Yet each of these Ponzi schemes told a story good enough for plenty of people to BELIEVE them, and because they are in a community, members are subject to community reinforcement. This doesn't always happen though. Some Ponzi relies on secrecy and exclusivity, where members never see each other.

Charles Ponzi once settled a "run" of withdrawals from his business by acting very calm, very friendly, paid off the first few hundred people, while handing out coffee and donuts to the rest. That convinced others to leave the money with him.

Bernie Madoff kept out of sight, preferring to let other investment managers give him the funds, so he doesn't have to meet with people, and when other people ask too many questions, he gets huffy and tell them to leave, he doesn't want their money. This makes the people who have money with Madoff to feel exclusive and cared for, but most people who lost money with Madoff don't even know their money is with Madoff because their money manager is the one who gave Madoff the money.

Andy Bowdoin held "rallies" in various cities where he had local reps invite potential recruits. He also held various online meetings, conference calls, and made Youtube videos where he, or other members made statements touting the program, and locals often did their local sales meetings and recruiting events where they play the video, and the head started answering questions to fish for recruits. Once you're in, you are kept in through efforts of leaders and conference calls and virtual meetings and whatnot.

Paul Burks, and his lieutenants: Darryl Douglas, Dawn Wright-Olivarez, Alex deBrantes, and a few more ran monthly "Red Carpet Events" in Lexington NC, as well as weekly "training calls" and "leadership calls" which are basically online audio lectures / conference calls. They also have websites for "news", and support forums where affiliates go. Individual affiliates also made their own websites, forums, and so on.

Pyramid schemes, and the Ponzi/Pyramid-hybrid schemes, that relies on recruiting and downline building, use "communal reinforcement" heavily to keep the members compliant with the wishes of the leadership. Zeek was known for some very odd metaphors used in these meetings. One metaphor for compliance is "flip your toilet paper roll", while another is "hamburger".  In the final days, member compliance is so serious that you may be terminated for saying the wrong words.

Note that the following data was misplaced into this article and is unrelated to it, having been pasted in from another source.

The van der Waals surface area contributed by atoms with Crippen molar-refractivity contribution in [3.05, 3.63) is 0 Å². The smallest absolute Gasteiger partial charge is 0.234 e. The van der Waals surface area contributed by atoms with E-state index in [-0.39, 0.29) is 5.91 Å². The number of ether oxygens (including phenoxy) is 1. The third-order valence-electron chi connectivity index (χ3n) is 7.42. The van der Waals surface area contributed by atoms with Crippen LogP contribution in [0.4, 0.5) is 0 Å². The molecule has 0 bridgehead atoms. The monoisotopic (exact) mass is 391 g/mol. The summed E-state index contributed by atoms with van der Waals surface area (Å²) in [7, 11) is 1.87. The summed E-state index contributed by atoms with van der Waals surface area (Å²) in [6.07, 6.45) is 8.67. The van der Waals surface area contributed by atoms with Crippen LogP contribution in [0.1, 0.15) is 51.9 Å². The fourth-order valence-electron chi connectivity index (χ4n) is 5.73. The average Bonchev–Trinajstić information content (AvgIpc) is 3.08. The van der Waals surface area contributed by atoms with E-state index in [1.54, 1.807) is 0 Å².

Once the members are compliant, they can be further pushed into even more... ridiculous beliefs that just has no basis in reality for us outside the scheme, but seem to be perfectly reasonable for them inside.

For example... Who are the victims in Zeek? The affiliates, right? What if victims refused to acknowledge themselves being victims, but instead, points their anger at the critics (who brought in the law), the government (for shutting the thing down), fellow affiliates (for being snitches, complainers, negative people), instead of the real culprit: leader of the scam?

The Dispatch of Lexington NC (home of Zeek Rewards Ponzi) published an article on 12-SEP-2012 that the Ponzi have stunted local economy.  Here's what the first comment says:

"There were no victims until the government came around." -- Curt Miller

This is an interesting viewpoint, as it demonstrates a fundamental absurdity, or blindness to the truth.

Question: when does a fraud victim realize he is a victim?

Answer: when he acknowledge that he had been defrauded.

Thus, if a fraud victim doesn't even realize he's defrauded, then he doesn't consider himself a victim, even though he actually is a victim.

So the idea of "there were no victims" is a lie. There were indeed victims. They just don't know they are victims.

And if they don't know they are victims, then can you really trust anything they say?

Ignorance is NOT bliss, and the more you hang out with like-minded people, the more ignorant you become.